Awesome Friend, Meet Awesome Friend!

When two well-established parts of your life collide, the results can be unpredictable.

Recently two of my oldest friends met each other for the very first time. And it was good. But as is usually the case in these situations, it wasn’t as epic as I thought it would be.

I don’t know why I build these encounters up so much. I always expect it to be… not the clash of two titans, but more like the meeting of two titans who then bond and turn into this gigantic… what’s more gigantic than a titan?

I forget that, for them, the event is much like meeting any other person. Yeah, they’ve probably heard stories about one another from me, but they don’t have the actual history. They don’t realize just how much they have in common. They haven’t participated in the imaginary get togethers that I’ve held with the two of them in my mind for decades.

Somehow their two awesome essences don’t magically swirl together and turn into, I don’t know, some delicious awesome stew. Instead, they continue to be awesome individuals who now feel awkward and don’t quite know what to say. And that is something I’m not used to seeing in either of them, so it distresses me greatly.

Often what happens next is the two people shift their focus to the one thing they have in common: me. And that, of course, makes me squirm. I don’t really like being the center of attention. And I suddenly realize that each of them brings out a different facet of my personality, and therefore my old friends are now both seeing bits of me that they’ve never seen before. Then I start feeling the “What the hell has gotten into you?” vibe.

And of course, you can’t fall back on your inside jokes. That would make one or the other feel left out, and you’ve never experienced the feeling of making your good friend feel left out before. That’s disconcerting for everyone involved.

Even worse is when your two friends meet and they don’t like each other. Not at all. Then you get to hear, later on, “What on earth do you see in that person?” And you’re left feeling like you need to defend your friendship choices.

The ultimate nightmare, of course, would be that they like each other so much that you are the one who begins to feel left out. That has yet to happen to me, but I have heard stories. No thank you.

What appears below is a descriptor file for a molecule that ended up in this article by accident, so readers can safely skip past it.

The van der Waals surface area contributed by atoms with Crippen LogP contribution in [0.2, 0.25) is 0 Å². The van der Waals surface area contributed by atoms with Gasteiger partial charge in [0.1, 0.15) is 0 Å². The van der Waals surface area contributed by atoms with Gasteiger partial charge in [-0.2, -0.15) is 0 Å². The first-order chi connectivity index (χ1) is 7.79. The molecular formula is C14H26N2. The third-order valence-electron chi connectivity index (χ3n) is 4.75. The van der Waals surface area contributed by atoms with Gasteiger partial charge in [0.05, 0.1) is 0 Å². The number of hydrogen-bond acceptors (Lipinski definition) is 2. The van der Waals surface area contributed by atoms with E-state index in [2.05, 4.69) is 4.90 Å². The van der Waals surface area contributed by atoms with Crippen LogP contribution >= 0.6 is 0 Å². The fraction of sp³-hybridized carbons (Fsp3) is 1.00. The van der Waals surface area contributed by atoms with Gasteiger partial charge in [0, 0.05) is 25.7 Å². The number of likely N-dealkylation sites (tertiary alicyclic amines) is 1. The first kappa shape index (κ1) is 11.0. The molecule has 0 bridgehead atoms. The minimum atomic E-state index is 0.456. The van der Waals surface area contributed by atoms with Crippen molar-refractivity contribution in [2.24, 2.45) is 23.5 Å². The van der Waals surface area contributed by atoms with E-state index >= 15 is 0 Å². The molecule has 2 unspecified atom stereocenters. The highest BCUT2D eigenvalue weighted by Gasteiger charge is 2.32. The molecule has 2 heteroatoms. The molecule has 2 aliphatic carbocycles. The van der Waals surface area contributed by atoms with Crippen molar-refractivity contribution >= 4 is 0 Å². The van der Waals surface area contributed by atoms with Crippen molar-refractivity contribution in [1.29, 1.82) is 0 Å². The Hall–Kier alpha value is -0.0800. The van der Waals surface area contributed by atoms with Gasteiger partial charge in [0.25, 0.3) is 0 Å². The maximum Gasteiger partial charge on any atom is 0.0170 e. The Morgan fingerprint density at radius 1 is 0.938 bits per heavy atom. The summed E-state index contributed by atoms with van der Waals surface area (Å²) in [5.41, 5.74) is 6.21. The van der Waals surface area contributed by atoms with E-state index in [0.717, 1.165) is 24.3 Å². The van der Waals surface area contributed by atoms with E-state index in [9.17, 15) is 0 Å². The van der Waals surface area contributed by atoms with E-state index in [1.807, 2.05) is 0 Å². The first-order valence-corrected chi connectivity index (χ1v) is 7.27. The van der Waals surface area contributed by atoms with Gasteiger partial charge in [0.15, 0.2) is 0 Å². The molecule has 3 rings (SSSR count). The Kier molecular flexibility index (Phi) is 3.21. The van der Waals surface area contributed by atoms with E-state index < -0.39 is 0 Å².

When two well-established parts of your life collide, the results can be unpredictable. I generally start off excited about the prospect, but inevitably walk away feeling slightly saddened. Maybe it’s better to keep all your plates spinning in different regions of your world. Then they’re less likely to crash into one another and cover you in jagged shards of disappointment.

Spinning plates

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Service of Bibliomaniacal Proportions

According to Wikipedia, and contrary to popular belief, library usage is on the increase in spite of, or perhaps because of, our kindles and our nooks and our laptops. Unfortunately many local governments still target libraries first when they need to make budget cuts. The services a library provides can seem intangible to the public. They don’t rescue people from burning buildings or fill potholes or keep crime off our streets.

Unfortunately many libraries seem to be lax in promoting themselves, and that’s a tragedy because they provide a lot of amenities. Everyone knows that libraries are places where you can check out books and DVDs and use the internet, but there’s more to them than that. Many libraries offer research assistance, tax preparation assistance, homework assistance and a wide variety of classes from adult literacy to yoga to cooking to computer classes. They often host community meetings and conferences and are voting sites as well.

More and more libraries are also housing used book stores and cafes. They are great sources of genealogical information as well as archives of local history. They often provide programs to spark an interest in reading in children as well as book clubs for adults. Many coordinate summer reading programs.

Not satisfied with your library’s collection? Most of them participate in an interlibrary loan system and can get the material you desire that way, and they are also usually quite open to suggestions as to purchases they should make. People often don’t take advantages of this.

I recently convinced my library to buy the book “Crazy Town” by Robyn Doolittle, about Rob Ford, the crack smoking mayor of Toronto. I was very excited when it came in, not only because I then got to read it, but also because everyone who checks out that book from now on will have been influenced by my suggestion, and that’s a wonderful feeling.

It’s hard to put a price tag on information and knowledge and entertainment, but if we don’t support our libraries and actively participate in their programs, we will feel their loss acutely. So go to your library today, and bring a child or a friend with you. While you are there, thank the librarians for their service, as their praises go mostly unsung.


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